The gut bugs that are comprised of trillions of cells and have nearly 1000 diverse species within our digestive system are responsible for more than just basic digestive functions. Recent studies have shown several connections between the presence of gut flora and overall health. They can be the biggest ally in order to stay healthy or be the worst enemies based on the composition of the bacteria.
Technological advancements have enabled us to understand the influence of bacteria in combating diseases that were thought to be completely unrelated. Molecular biology has helped develop the science of probiotics (drinks that aid in the growth of good gut bacteria) which has become the quick fix for many digestive problems.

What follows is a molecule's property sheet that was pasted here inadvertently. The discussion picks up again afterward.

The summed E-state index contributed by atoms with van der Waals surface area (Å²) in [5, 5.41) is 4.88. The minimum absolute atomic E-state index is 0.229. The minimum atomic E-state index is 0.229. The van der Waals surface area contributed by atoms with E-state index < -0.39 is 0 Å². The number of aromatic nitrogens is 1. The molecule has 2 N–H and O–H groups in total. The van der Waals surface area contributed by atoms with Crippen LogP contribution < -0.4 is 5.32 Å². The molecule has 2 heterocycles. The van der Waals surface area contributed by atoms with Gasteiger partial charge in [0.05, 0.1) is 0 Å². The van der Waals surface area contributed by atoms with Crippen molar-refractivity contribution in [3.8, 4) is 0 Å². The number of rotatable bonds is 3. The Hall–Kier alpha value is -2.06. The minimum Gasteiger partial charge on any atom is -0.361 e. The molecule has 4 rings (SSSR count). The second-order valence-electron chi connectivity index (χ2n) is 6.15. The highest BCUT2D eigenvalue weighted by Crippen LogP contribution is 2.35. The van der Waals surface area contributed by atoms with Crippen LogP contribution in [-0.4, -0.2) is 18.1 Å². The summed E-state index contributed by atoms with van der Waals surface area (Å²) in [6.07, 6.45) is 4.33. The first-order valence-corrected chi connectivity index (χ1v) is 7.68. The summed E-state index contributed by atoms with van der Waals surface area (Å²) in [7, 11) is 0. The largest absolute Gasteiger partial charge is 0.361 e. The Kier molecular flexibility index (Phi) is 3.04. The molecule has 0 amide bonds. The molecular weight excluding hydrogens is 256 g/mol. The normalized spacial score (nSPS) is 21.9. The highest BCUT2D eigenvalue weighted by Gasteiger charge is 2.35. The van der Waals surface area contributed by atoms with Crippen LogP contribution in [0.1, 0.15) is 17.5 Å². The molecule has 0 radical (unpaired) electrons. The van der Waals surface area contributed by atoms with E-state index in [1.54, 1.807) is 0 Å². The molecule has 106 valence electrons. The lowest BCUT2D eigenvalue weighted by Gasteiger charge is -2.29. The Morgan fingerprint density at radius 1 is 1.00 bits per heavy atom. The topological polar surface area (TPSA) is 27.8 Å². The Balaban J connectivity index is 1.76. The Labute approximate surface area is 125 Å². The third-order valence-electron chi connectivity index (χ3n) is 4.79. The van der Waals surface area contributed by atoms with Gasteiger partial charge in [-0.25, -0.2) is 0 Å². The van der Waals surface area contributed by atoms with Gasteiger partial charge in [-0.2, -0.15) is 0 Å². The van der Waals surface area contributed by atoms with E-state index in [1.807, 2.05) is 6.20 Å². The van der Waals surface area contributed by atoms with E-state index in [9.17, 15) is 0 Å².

- Fermentation of non-digestible food residues such as starch and cellulose with provision of energy both to the host as well as the intestinal flora
- Synthesis of vitamin K which is essential for production of clotting factors; gut bacteria also synthesize biotin and folate which are essential nutrients
- Aid absorption of dietary calcium, iron and magnesium
- Enhancement of immunity
- Lactobacilli in gut reduce the pH and prevent the growth of ammonia producing bacteria and additionally favor ammonia excretion. Both these effects reduce the blood levels of ammonia which is toxic to the body.
- Prevent disease by competing with disease causing bacteria for nutrients and attachment to epithelial cells, thereby preventing entry of harmful bacteria into the intestinal cells.
- Good gut bacteria have been shown to promote oral health and reduce incidence of bad breath, dental caries, and throat infections.
- Production of acid by gut bacteria such as lactobacillus keeps the pH acidic and prevents yeast infection as well as E coli infection.
- Lactobacilli also reduce the risk of colon cancer by decreasing the synthesis of cancer causing chemicals by harmful gut bacteria.
An imbalance or sudden change in the composition of the microbiota known as dysbiosis manifests a variety of health concerns.